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Wild Collection and Cultivation
of Native Species in Iceland
C. W. Whitney1,2,*, J. Gebauer1, M. Anderson3
1 Faculty of Li...
Introduction	
  
•  Iceland is an important ‘cold spot’ of
biodiversity (Kassam 2008)
•  Disturbed from landnám (Íslending...
Research Aims
Describe the ethnobotany of Iceland
•  Determine the extent, composition and function
of uses of plants, as ...
Materials & Methods	
  
•  Fieldwork summer of
2010 with 67 informants
in Iceland
•  Surveys with chefs,
Organic farmers,
...
View From Dettifoss
Typical Icelandic Landscape	
  
Results	
  
Ethnobotany of 91 species
URs in quantitative ethnobotany analysis cultural importance index (Tardio
& Pardo-d...
Angelica sp.
	
  
Betula sp.
	
  
Cetraria islandica
	
  
Leccinum scabrum
	
  
Ascophyllum nodosum
	
  
Discussion & Conclusions	
  
•  Respondents using living natural resources in a
landscape with greatly diminished biodiver...
Future Research 	
  
•  The role that Icelanders play in the conservation
of native species to guide local food and
conser...
Acknowledgements	
  
Financial support of the Partridge Foundation through the Trans
Atlantic Partnership with the Organic...
Literature	
  
1.  Kassam, K. A. Diversity as if Nature and Culture Matter:
Bio-Cultural Diversity and Indigenous Peoples....
Wild Collection and Cultivation of Native Species in Iceland
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Wild Collection and Cultivation of Native Species in Iceland

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Presented in October 2014 at the 4th ISOFAR Scientific Conference 'Building Organic Bridges' at the Organic World Congress 2014 in Istanbul, Turkey.

The original report is online at Organic e-prints http://orgprints.org/22897/

Published in: Science
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Wild Collection and Cultivation of Native Species in Iceland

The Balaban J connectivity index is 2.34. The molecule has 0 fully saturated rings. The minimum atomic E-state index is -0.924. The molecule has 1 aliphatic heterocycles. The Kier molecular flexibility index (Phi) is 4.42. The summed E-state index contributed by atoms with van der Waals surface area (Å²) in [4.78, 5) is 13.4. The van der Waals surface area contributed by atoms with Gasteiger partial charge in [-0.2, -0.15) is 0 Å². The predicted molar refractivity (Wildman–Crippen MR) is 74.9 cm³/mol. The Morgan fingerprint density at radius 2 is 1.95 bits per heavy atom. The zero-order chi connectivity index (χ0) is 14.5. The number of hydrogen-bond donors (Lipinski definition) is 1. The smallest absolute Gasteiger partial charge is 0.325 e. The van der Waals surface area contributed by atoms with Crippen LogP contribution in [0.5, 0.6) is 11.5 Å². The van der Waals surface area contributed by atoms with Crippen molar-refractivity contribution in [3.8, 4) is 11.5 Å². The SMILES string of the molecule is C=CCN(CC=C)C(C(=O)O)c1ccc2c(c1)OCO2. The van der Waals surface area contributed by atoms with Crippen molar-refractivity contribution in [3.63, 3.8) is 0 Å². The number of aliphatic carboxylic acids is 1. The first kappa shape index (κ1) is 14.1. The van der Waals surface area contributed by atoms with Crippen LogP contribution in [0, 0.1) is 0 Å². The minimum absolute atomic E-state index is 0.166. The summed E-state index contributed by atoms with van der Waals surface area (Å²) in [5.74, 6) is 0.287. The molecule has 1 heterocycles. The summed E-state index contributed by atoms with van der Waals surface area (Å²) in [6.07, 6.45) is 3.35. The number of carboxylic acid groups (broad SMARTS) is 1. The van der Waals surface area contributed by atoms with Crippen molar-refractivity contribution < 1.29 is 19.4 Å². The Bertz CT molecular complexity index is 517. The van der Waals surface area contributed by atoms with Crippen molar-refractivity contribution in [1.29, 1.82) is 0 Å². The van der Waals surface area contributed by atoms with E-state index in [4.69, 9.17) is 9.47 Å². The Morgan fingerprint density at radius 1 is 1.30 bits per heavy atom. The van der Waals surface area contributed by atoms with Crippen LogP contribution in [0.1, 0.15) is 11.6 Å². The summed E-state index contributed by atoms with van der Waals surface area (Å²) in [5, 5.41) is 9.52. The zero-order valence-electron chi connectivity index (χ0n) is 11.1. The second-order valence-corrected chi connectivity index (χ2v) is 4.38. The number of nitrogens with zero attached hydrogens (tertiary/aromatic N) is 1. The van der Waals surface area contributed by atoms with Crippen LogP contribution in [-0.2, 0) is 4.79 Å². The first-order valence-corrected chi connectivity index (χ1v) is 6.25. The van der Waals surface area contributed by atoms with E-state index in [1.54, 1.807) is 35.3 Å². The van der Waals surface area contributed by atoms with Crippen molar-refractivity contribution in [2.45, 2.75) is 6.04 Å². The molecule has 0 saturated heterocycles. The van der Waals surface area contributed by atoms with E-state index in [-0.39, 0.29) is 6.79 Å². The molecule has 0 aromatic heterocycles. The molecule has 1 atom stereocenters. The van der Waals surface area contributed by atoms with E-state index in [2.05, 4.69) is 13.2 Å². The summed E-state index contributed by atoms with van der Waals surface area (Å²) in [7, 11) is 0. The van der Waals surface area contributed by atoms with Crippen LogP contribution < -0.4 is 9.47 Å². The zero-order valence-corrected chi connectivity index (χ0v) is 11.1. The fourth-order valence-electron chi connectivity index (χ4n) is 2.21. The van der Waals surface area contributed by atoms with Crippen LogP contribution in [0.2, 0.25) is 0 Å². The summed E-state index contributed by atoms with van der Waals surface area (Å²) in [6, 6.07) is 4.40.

1. 1. Wild Collection and Cultivation of Native Species in Iceland C. W. Whitney1,2,*, J. Gebauer1, M. Anderson3 1 Faculty of Life Sciences, Rhine-Waal University of Applied Sciences, Marie-Curie-Straße 1, 47533 Kleve, Germany 2 PhD Candidate, University Kassel, Witzenhausen, Germany *contact: cory.whitney@hsrw.eu, +49 2821 80673 +664 3 Partridge Chair, College of the Atlantic, Bar Harbor, Maine, United States  
  2. 2. Introduction   •  Iceland is an important ‘cold spot’ of biodiversity (Kassam 2008) •  Disturbed from landnám (Íslendingabókar and Landnámabók) (Benediktsson 1968) •  Soil degradation & basalt deserts (Arnalds & Gisladottir 2000) •  Conservation-minded Icelanders with sustainable use of native species
  3. 3. Research Aims Describe the ethnobotany of Iceland •  Determine the extent, composition and function of uses of plants, as well as fungi and marine algae, in the region •  Determine the associated conservation practices of plant, fungi and marine algae uses
  4. 4. Materials & Methods   •  Fieldwork summer of 2010 with 67 informants in Iceland •  Surveys with chefs, Organic farmers, gardeners, and herbalists sought through botanical, horticultural, and other networks •  Observation, walk-in- the-woods, freelisting Where NC=number of use categories, u=uses, i=informant, and N=total number of informants